NCCN Guidelines Index Melanoma Table of Contents Discussion

?

imaging study, physicians need to be cautious about over interpreting the significance of the findings, recognizing that all tests have relatively insensitive lower limits of resolution. Finally, any test that is ordered has with it the very real possibility of detecting findings unrelated to the melanoma, findings that can lead to morbid invasive biopsy procedures, or at the very least substantial patient anxiety incurred while awaiting results of interval follow-up studies. The yield of routine blood work and imaging studies in screening patients with clinical stage I-II melanoma for asymptomatic distant metastatic disease is very low. Screening blood tests are very insensitive, and the findings of cross-sectional imaging are often nonspecific, with frequent “false positive” findings unrelated to melanoma.20-22 The yield of imaging studies has been more extensively evaluated in the context of patients with stage III melanoma. In patients with a positive SLN, the yield of cross-sectional imaging in detecting clinically occult distant metastatic disease ranges from 0.5-3.7%.23-25 True positive findings are most often found in patients with ulcerated thick primary tumors with large tumor burden in their sentinel nodes. In asymptomatic patients with clinically positive nodes, the yield of routine cross sectional imaging is a bit higher than in patients with positive sentinel nodes, reported at 4-16%.26-28 All of these series also report a significant incidence of indeterminate or false positive radiologic findings that are unrelated to the melanoma. These retrospective studies are reporting minimum estimates, as it is very difficult to define a study population of truly “imaging-na?ve” stage III patients. It is probable that, among the entire denominator of stage III patients, some would have been defined as stage IV based on imaging before the study cohort was assembled. Furthermore, as the majority of MS-4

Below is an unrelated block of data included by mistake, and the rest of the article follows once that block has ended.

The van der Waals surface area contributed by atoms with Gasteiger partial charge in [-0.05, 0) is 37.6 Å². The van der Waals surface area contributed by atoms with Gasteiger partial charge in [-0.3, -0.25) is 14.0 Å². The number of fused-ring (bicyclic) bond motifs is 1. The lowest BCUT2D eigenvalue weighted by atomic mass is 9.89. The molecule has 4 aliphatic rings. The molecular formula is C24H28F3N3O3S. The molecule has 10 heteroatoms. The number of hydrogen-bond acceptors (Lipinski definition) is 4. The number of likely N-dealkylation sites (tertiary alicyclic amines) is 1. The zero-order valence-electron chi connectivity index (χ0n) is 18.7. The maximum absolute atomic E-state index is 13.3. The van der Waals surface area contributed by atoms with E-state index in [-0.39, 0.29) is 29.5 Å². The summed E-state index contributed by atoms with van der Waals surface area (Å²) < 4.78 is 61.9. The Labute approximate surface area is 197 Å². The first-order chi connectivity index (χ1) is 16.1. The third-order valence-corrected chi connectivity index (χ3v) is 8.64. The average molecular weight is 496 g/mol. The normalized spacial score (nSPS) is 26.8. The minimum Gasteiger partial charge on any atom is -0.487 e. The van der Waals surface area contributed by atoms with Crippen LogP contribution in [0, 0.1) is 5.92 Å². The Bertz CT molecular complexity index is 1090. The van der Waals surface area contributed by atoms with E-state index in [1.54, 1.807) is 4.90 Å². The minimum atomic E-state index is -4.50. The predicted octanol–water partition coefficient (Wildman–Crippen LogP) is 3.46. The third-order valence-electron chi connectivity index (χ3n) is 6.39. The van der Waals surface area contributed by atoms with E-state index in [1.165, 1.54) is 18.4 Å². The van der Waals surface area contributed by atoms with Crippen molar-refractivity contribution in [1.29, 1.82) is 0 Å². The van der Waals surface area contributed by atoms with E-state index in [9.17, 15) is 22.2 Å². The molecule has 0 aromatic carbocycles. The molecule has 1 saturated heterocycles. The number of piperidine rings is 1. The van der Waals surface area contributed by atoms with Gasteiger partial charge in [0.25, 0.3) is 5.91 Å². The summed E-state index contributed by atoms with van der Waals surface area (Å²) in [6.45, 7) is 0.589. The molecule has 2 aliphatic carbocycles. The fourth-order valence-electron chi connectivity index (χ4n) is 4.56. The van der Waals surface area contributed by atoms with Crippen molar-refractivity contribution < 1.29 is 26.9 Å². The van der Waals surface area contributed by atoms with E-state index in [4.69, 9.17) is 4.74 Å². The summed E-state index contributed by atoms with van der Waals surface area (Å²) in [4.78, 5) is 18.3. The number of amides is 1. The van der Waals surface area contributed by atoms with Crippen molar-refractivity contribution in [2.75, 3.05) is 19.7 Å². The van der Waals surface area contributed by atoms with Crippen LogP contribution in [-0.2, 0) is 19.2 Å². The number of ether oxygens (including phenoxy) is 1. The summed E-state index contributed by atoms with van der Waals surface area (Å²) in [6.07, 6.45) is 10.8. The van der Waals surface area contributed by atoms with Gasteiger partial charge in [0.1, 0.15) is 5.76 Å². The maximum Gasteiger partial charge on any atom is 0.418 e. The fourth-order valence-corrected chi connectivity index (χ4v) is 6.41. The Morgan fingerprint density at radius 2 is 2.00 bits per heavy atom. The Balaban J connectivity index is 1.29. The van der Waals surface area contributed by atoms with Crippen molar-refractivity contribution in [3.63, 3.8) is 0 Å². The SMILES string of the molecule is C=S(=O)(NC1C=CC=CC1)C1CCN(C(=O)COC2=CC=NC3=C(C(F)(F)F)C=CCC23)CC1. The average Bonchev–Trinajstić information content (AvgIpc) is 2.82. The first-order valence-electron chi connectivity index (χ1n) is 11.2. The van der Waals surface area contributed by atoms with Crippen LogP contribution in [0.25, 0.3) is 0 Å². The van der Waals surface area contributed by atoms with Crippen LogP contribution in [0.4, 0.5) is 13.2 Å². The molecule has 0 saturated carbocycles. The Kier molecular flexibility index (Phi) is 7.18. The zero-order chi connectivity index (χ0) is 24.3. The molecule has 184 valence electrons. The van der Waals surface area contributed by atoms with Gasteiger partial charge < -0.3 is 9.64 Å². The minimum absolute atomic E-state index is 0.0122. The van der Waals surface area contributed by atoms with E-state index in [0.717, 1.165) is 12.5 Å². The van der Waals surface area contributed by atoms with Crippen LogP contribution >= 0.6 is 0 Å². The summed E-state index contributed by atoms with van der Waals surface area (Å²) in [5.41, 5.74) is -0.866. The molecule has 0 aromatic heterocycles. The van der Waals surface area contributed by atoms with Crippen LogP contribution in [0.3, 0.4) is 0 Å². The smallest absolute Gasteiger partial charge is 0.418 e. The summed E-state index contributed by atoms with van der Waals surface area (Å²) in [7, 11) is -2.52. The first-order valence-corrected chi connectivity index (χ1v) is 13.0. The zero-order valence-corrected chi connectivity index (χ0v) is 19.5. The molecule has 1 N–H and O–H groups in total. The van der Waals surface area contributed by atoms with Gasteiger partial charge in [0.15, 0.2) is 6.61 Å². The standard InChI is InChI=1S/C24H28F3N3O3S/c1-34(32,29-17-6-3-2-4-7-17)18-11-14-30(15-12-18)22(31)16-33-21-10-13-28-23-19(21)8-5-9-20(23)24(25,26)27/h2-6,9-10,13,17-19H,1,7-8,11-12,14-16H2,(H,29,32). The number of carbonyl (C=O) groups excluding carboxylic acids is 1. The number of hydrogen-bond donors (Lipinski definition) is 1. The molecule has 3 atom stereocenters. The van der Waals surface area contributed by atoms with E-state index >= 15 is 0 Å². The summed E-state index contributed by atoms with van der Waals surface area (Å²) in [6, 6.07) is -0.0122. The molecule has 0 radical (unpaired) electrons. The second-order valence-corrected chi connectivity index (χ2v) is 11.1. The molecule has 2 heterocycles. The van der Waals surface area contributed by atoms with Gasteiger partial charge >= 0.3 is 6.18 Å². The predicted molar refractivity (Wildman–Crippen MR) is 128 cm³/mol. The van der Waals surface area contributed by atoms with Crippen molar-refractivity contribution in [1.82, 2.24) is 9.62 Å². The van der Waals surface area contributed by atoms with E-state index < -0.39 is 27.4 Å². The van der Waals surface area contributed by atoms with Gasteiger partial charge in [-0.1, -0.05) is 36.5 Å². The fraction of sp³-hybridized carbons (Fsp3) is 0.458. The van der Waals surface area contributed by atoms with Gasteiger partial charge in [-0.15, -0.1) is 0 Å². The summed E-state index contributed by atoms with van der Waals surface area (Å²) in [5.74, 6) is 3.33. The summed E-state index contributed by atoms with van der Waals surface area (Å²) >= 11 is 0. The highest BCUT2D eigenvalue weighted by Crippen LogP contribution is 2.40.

? ?

Pathologic Staging